Now, it seems to me that the next conversation is about getting the CDNs to host their content inside your network, not just in major population centres. And to do so in such a way that they’re close to the points where there are customers to feed it so that the distance content travels, even within your network, is minimized. How’s that conversation going? Are they enthusiastic or reticent about working inside your network with their content?
When I started my journey in Reliance Infocomm in 2000, 95% of the data was going outside the economy. So, 95% was going outside the economy, and only 5% remained in the economy.
Today, we have about 93% of the content staying in the economy. My international lines team consists of only seven people, which we are trying to reduce to five. How have we achieved this?
Today, we have 70 data anchoring point locations for our mobile network. And we have approximately 800 points of presence for our Layer 1. Whenever one of these points sees 200GB of traffic, we’ll install content caches like Google and Facebook in that location. When it reaches around 500GB, we’ll install caches like Akamai and Amazon. And wherever it is 1TB we’ll bring other peering locations, other caching locations. So we keep it dynamic and change it based upon the network and customer growth and customer requirement.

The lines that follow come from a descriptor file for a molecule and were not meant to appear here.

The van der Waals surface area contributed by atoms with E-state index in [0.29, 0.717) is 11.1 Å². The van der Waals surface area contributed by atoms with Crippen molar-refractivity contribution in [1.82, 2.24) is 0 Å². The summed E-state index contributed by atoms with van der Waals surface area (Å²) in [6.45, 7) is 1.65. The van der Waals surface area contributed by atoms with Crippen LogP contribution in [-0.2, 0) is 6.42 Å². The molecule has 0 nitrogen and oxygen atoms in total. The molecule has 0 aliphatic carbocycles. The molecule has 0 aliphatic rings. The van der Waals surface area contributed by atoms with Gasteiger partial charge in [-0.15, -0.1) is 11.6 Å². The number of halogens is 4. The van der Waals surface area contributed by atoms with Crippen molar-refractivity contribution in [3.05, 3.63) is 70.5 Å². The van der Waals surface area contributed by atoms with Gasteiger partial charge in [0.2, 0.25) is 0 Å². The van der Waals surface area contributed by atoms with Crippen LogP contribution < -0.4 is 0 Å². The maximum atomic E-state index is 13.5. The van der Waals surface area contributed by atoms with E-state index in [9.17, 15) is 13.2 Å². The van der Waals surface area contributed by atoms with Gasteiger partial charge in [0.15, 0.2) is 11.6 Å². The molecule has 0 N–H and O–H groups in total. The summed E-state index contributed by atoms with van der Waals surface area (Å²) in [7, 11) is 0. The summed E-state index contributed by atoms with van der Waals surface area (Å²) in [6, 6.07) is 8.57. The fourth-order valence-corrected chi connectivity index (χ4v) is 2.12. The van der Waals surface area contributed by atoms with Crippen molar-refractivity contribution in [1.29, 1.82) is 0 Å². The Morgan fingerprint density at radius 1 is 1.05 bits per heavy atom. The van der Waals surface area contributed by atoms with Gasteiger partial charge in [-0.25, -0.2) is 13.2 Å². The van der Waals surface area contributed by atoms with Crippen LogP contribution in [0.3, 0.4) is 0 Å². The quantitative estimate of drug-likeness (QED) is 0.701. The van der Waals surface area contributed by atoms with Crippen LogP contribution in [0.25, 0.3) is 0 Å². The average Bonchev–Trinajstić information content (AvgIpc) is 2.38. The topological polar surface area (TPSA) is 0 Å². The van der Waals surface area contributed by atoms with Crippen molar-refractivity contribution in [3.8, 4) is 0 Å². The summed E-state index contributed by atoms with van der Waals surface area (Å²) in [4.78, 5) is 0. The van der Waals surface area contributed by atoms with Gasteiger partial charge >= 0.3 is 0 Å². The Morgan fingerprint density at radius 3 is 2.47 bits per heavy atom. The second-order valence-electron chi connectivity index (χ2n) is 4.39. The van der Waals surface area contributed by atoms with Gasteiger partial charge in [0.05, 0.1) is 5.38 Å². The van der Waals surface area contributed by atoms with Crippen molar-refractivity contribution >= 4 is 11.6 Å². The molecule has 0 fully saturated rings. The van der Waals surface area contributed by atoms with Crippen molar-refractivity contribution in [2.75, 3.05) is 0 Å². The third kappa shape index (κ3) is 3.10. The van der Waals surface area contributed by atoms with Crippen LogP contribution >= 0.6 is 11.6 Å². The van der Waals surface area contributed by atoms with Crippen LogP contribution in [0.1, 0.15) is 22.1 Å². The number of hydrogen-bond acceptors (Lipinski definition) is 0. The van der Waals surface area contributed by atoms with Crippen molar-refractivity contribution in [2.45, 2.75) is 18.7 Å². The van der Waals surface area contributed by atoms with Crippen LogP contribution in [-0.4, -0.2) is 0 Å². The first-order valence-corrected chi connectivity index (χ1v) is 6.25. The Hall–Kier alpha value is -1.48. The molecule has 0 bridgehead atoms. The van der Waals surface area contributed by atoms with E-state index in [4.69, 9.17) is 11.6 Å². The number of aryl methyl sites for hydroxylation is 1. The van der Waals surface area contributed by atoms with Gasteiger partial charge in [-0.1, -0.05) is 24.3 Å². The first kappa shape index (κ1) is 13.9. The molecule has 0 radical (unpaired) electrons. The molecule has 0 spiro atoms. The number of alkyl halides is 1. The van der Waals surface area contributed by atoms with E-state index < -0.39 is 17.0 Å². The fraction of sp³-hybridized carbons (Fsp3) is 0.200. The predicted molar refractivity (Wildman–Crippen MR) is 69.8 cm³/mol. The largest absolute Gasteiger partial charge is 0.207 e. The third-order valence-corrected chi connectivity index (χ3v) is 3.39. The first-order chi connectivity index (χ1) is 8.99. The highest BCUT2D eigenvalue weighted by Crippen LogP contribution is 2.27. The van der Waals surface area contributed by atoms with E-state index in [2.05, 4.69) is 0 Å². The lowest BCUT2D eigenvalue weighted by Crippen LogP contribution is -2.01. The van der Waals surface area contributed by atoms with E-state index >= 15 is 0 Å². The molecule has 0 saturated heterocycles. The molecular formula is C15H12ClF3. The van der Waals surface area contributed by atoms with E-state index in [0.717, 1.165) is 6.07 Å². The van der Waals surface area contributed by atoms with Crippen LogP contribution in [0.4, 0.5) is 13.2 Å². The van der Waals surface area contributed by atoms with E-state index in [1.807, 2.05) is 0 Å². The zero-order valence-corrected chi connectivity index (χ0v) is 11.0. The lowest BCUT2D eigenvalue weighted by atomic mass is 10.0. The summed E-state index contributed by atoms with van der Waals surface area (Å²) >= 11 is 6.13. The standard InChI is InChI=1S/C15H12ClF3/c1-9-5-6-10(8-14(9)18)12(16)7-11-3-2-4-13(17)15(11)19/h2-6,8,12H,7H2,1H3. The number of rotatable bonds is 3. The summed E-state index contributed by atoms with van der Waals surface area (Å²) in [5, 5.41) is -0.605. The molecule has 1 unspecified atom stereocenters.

So 95% of your, if you will, ‘sold traffic’ is domestic. It came from somewhere within India and is going to a customer in India.
What’s your objective for in-network over the coming years? In other words, ‘I didn’t even pull it from a peering point, didn’t pull it from anyone else, I pulled it from caches inside my network and delivered it to my customer.’ What’s your target for that?